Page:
A federal magistrate judge Friday granted bail for a Southern California man who allegedly sought financing to mass-produce an unproven pill he said would prevent and cure COVID-19.
Keith Lawrence Middlebrook — who is associated with several addresses, including residences in Westwood, Newport Beach and Murrieta — was arrested Wednesday while delivering the pills to an undercover FBI agent posing as an investor, according to the U.S. Attorney’s Office.
The judge Friday set bond at $150,000, secured by affidavit of surety signed by the 53-year-old defendant’s mother and posting of $50,000 of equity in her home. After his release, a court order prevents him from promoting or having anything to do with COVID-19 cures or preventions, and he is prohibited from using social media to promote anything.
An April 9 preliminary hearing and April 16 arraignment hearing were set previously.
Prior to his arrest, Middlebrook allegedly told the undercover agent that a $300,000 investment would yield $30 million in returns.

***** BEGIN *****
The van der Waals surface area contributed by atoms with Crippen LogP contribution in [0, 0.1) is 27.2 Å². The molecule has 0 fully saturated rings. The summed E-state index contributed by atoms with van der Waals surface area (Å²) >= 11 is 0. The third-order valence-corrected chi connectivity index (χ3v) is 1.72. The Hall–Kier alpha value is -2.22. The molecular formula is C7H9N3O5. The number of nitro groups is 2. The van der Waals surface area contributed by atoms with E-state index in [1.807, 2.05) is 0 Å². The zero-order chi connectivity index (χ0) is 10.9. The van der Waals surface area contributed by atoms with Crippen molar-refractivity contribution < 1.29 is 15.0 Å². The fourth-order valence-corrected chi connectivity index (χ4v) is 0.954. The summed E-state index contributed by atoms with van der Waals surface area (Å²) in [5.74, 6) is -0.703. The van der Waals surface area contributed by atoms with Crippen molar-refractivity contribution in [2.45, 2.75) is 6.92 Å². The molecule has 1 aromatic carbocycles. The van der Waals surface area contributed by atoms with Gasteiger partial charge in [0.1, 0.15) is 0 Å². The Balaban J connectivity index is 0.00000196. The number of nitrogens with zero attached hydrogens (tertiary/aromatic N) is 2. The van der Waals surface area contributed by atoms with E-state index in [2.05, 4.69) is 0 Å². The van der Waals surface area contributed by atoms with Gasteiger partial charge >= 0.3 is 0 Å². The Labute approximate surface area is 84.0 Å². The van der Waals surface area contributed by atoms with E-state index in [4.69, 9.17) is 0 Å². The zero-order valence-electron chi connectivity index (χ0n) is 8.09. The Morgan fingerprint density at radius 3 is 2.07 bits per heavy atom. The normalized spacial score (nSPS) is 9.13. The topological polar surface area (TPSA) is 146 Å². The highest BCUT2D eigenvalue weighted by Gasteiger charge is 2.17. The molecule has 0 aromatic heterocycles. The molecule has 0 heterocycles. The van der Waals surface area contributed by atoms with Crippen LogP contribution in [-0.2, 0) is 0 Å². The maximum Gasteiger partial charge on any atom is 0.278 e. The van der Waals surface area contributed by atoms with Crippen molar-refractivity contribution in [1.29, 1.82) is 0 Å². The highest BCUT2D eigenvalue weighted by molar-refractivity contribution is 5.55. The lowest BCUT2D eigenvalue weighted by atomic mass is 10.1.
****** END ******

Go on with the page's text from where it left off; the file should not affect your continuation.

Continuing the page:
Middlebrook is accused of fraudulently soliciting funds with promises of massive profits for a company he called Quantum Prevention CV Inc. (QP20), and falsely claimingto at least one potential investor that former NBA star-turned-businessman Earvin “Magic” Johnson was a member of the board of directors, according to an affidavit in support of the criminal complaint.
Johnson confirmed to investigators that he knew nothing about Middlebrook’s company, federal prosecutors said.
Middlebrook allegedly wrote to a cooperating witness in the investigation that he had developed the cure for COVID-19, according to the U.S. Attorney’s Office.
More than two million people watched Middlebrook’s YouTube and Instagram videos, where authorities say he falsely claimed to have developed a COVID-19 prevention pill and a cure for those already infected with the novel coronavirus, prosecutors said.
In a video posted to his Instagram account, Middlebrook said that because of the pill, he could walk into Staples Center filled with infected people and not contract the virus, according to prosecutors.
Middlebrook is charged with one felony count of attempted wire fraud, which carries a sentence of up to 20 years in federal prison.